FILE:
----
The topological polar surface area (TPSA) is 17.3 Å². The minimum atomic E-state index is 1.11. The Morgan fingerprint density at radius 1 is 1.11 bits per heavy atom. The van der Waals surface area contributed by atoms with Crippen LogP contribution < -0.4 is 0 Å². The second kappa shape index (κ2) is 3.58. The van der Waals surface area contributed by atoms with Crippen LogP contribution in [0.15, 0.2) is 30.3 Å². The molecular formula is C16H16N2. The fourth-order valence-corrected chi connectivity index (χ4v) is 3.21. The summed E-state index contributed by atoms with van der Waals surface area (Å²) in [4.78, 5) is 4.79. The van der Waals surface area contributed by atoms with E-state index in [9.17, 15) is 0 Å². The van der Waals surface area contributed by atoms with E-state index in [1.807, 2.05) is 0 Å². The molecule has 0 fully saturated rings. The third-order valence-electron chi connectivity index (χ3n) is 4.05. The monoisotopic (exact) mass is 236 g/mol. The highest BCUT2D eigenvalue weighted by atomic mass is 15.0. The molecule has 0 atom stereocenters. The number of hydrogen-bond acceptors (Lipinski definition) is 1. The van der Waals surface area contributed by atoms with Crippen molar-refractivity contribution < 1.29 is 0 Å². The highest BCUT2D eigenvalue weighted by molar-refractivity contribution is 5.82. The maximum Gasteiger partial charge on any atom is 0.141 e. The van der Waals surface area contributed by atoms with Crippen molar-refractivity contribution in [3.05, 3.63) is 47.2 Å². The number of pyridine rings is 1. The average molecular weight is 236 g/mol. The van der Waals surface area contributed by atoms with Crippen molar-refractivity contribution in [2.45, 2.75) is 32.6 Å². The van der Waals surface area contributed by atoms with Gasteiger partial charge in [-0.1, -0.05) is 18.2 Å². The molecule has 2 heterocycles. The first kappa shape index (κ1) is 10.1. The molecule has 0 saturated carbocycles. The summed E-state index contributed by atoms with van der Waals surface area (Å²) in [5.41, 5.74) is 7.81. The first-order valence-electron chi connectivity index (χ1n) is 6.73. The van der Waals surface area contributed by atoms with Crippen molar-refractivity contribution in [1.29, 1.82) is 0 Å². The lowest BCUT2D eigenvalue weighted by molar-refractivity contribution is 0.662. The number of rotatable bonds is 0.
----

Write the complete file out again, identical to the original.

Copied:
The topological polar surface area (TPSA) is 17.3 Å². The minimum atomic E-state index is 1.11. The Morgan fingerprint density at radius 1 is 1.11 bits per heavy atom. The van der Waals surface area contributed by atoms with Crippen LogP contribution < -0.4 is 0 Å². The second kappa shape index (κ2) is 3.58. The van der Waals surface area contributed by atoms with Crippen LogP contribution in [0.15, 0.2) is 30.3 Å². The molecular formula is C16H16N2. The fourth-order valence-corrected chi connectivity index (χ4v) is 3.21. The summed E-state index contributed by atoms with van der Waals surface area (Å²) in [4.78, 5) is 4.79. The van der Waals surface area contributed by atoms with E-state index in [9.17, 15) is 0 Å². The van der Waals surface area contributed by atoms with E-state index in [1.807, 2.05) is 0 Å². The molecule has 0 fully saturated rings. The third-order valence-electron chi connectivity index (χ3n) is 4.05. The monoisotopic (exact) mass is 236 g/mol. The highest BCUT2D eigenvalue weighted by atomic mass is 15.0. The molecule has 0 atom stereocenters. The number of hydrogen-bond acceptors (Lipinski definition) is 1. The van der Waals surface area contributed by atoms with Crippen molar-refractivity contribution < 1.29 is 0 Å². The highest BCUT2D eigenvalue weighted by molar-refractivity contribution is 5.82. The maximum Gasteiger partial charge on any atom is 0.141 e. The van der Waals surface area contributed by atoms with Crippen molar-refractivity contribution in [3.05, 3.63) is 47.2 Å². The number of pyridine rings is 1. The average molecular weight is 236 g/mol. The van der Waals surface area contributed by atoms with Crippen molar-refractivity contribution in [2.45, 2.75) is 32.6 Å². The van der Waals surface area contributed by atoms with Gasteiger partial charge in [-0.1, -0.05) is 18.2 Å². The molecule has 2 heterocycles. The first kappa shape index (κ1) is 10.1. The molecule has 0 saturated carbocycles. The summed E-state index contributed by atoms with van der Waals surface area (Å²) in [5.41, 5.74) is 7.81. The first-order valence-electron chi connectivity index (χ1n) is 6.73. The van der Waals surface area contributed by atoms with Crippen molar-refractivity contribution in [1.29, 1.82) is 0 Å². The lowest BCUT2D eigenvalue weighted by molar-refractivity contribution is 0.662. The number of rotatable bonds is 0.